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PARKINSON Thomas E [Tom]


1981 – 1997



From the School Magazine 1997

Down in the dungeon of the male staff locker room there are changes afoot for 1998. For 17 years one corner has been occupied (no, dominated, by a pair oflarge boots (gumboots to · locals but probably known as “wellies” to their owner).

The boots, and accompanying leather gear encase and protect the biological support systems of one who well knows (and has probably calculated precisely) the energy transformations and forces involved in falling from his ancient motorbike on the way to school : Tom Parkinson.

Best known for his teaching of senior physics for 17 years, (mostly in the old lab 1, now the photocopy room – a lab he still thinks was better than any other at King’s to work in), he also taught many mathematics classes; to the regret of science department heads, he cunningly avoided junior science teaching, where his practical skills and meticulous preparation would have been well used.

Tom was born in England, but brought up in India until his high school education in South Wales. He gained his science degree at Swansea University (also in Wales) before working for the Bristol Airplane Company on aircraft acoustics for four years and the Westminster Bank for one year. He then spent a year on teacher training, and taught for six years at Garretts Green Technical College, Birmingham. At that stage he was drawn to this part of the world, moving to Scotch College in Launceston, Tasmania as head of mathematics and science. After six years there and a two year stint at Taradale College in Napier, he arrived at King’s to take responsibility for physics at the start of term2 (i.e. late May) 1981.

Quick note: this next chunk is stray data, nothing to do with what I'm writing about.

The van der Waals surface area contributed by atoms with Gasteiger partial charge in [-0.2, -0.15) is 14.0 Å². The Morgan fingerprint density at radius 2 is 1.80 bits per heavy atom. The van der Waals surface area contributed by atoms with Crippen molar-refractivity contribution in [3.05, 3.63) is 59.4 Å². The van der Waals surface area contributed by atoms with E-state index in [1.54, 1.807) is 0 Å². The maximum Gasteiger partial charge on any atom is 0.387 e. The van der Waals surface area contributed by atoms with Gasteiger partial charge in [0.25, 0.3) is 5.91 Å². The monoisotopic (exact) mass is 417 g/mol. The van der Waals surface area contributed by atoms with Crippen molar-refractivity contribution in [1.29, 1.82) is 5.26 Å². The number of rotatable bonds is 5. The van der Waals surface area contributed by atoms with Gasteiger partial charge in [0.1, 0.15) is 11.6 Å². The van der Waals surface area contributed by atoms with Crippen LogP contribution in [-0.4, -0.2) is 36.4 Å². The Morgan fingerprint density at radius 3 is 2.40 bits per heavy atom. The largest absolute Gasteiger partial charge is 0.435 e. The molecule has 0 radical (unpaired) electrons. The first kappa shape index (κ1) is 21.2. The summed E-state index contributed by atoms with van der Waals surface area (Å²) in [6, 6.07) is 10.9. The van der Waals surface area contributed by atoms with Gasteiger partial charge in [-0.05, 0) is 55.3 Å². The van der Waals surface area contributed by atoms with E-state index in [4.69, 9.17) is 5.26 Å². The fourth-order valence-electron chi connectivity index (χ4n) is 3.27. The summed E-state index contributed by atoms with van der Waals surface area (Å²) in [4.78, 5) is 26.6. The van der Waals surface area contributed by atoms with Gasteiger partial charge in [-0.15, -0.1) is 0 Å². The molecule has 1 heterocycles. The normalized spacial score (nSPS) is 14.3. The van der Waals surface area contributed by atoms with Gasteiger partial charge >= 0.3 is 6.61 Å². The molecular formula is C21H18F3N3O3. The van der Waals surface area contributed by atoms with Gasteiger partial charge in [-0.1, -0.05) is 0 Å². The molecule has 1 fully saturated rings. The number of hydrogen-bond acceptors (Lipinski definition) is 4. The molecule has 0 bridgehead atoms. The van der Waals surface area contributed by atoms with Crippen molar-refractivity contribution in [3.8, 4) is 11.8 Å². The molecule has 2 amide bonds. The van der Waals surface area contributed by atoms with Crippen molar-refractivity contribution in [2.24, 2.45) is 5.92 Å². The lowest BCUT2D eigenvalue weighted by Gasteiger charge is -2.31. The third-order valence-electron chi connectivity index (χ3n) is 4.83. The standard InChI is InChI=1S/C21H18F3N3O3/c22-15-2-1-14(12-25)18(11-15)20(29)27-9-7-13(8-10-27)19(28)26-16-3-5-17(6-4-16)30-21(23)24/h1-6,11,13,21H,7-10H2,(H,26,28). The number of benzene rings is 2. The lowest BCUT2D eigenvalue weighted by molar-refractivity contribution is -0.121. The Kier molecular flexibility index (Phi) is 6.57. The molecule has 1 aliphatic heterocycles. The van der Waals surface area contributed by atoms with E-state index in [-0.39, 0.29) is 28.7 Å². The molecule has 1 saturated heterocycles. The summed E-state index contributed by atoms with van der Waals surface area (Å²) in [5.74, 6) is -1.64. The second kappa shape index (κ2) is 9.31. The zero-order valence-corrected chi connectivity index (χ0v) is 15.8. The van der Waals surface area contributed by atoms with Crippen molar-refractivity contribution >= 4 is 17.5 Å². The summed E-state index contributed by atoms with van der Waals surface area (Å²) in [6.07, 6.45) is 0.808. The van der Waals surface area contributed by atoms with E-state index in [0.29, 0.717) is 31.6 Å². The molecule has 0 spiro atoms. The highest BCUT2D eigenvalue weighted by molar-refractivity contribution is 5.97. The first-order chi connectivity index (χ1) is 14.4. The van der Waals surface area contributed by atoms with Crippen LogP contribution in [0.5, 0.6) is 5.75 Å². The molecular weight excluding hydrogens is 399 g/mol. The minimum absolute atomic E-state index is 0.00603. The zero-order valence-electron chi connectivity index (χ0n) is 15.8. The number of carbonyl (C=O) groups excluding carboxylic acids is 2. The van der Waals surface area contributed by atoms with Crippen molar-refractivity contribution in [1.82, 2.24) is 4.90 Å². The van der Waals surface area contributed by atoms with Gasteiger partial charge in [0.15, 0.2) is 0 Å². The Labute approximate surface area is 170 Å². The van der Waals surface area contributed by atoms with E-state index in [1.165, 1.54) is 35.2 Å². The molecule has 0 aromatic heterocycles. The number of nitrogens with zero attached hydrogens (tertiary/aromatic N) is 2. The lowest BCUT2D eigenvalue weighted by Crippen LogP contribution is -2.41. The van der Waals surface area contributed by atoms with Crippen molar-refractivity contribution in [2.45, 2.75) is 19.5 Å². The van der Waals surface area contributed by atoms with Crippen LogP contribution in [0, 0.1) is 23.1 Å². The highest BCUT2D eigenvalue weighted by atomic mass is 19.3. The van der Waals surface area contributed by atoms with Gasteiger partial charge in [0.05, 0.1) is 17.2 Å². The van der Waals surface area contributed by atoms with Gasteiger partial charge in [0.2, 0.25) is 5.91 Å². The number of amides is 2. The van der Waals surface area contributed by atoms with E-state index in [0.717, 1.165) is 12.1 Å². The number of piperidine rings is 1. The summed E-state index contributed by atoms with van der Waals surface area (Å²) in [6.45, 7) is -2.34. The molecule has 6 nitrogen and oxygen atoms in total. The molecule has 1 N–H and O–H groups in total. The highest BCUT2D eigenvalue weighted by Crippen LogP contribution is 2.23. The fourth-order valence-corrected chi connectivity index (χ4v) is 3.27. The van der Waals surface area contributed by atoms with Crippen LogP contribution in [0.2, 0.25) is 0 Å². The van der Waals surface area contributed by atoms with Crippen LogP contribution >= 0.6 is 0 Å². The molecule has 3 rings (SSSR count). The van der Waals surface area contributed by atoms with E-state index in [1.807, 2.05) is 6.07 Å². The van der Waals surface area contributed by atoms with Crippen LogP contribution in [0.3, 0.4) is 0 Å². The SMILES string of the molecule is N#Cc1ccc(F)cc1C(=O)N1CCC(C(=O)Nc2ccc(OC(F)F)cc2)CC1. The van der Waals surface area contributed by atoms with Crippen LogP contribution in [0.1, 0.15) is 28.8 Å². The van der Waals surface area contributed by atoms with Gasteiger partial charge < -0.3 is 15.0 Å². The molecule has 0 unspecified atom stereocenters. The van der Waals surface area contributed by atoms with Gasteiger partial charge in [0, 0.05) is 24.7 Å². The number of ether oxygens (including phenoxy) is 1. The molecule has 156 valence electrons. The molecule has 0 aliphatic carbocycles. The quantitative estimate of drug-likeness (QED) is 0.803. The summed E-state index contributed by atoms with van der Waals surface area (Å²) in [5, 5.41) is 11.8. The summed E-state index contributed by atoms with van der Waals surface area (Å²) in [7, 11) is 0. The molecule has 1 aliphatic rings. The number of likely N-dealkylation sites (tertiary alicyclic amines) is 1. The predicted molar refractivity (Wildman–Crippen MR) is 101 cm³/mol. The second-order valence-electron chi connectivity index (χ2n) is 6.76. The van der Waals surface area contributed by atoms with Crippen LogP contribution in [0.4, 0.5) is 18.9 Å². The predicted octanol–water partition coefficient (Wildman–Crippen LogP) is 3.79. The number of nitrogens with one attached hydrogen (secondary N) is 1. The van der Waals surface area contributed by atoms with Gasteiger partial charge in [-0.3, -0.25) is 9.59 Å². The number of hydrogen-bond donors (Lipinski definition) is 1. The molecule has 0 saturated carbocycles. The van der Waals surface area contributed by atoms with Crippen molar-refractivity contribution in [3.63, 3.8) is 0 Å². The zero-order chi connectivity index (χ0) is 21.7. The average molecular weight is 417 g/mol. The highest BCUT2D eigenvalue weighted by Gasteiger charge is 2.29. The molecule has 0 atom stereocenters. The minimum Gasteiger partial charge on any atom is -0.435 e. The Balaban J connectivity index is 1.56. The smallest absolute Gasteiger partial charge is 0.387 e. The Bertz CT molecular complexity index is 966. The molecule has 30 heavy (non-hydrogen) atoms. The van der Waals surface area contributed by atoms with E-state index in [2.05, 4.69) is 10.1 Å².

Most of King’s academically outstanding students (certainly all those in science) since then have been taught by Tom, and have appreciated his scholastic abilities, his thorough preparation, his unceasing insistence on high standards of effort and work. He has always been prepared to spend as much time and energy as asked of him by students of any ability in extra tuition; willingness to help themselves by their own efforts was the only criterion. He regarded that his major function in school was to foster academic progress in all his students, and every lunchtime his laboratory would have students, both willing and unwilling, engaged in schoolwork under his guidance.

A firm believer in the solid values and standards of the past, his previous motorbike (the latest one is reluctantly Japanese, not British) was ofl 960 vintage and his Landrover dates from 1974 – but he does most repairs on them himself Computers were not for him until his family became teenagers; Tom then did his homework with all the thoroughness characteristic of the man and became an expert before purchasing; he has done the same with the sharemarket, sailing, astronomy, scuba-diving, hang-gliding, tramping, and many other pursuits.

Quarks, superconductivity, PCR, restriction endonucleases? Without the demands of teaching, Tom can begin life and science again; catching up on new knowledge, pursuing existing interests, exploring other parts of the world with his wife Janice are among the pleasures to come. Few, even of the staff know Tom well, but I for one valued his contribution to science immensely while I was at King’s, and look forward to long continued association through our common interests.

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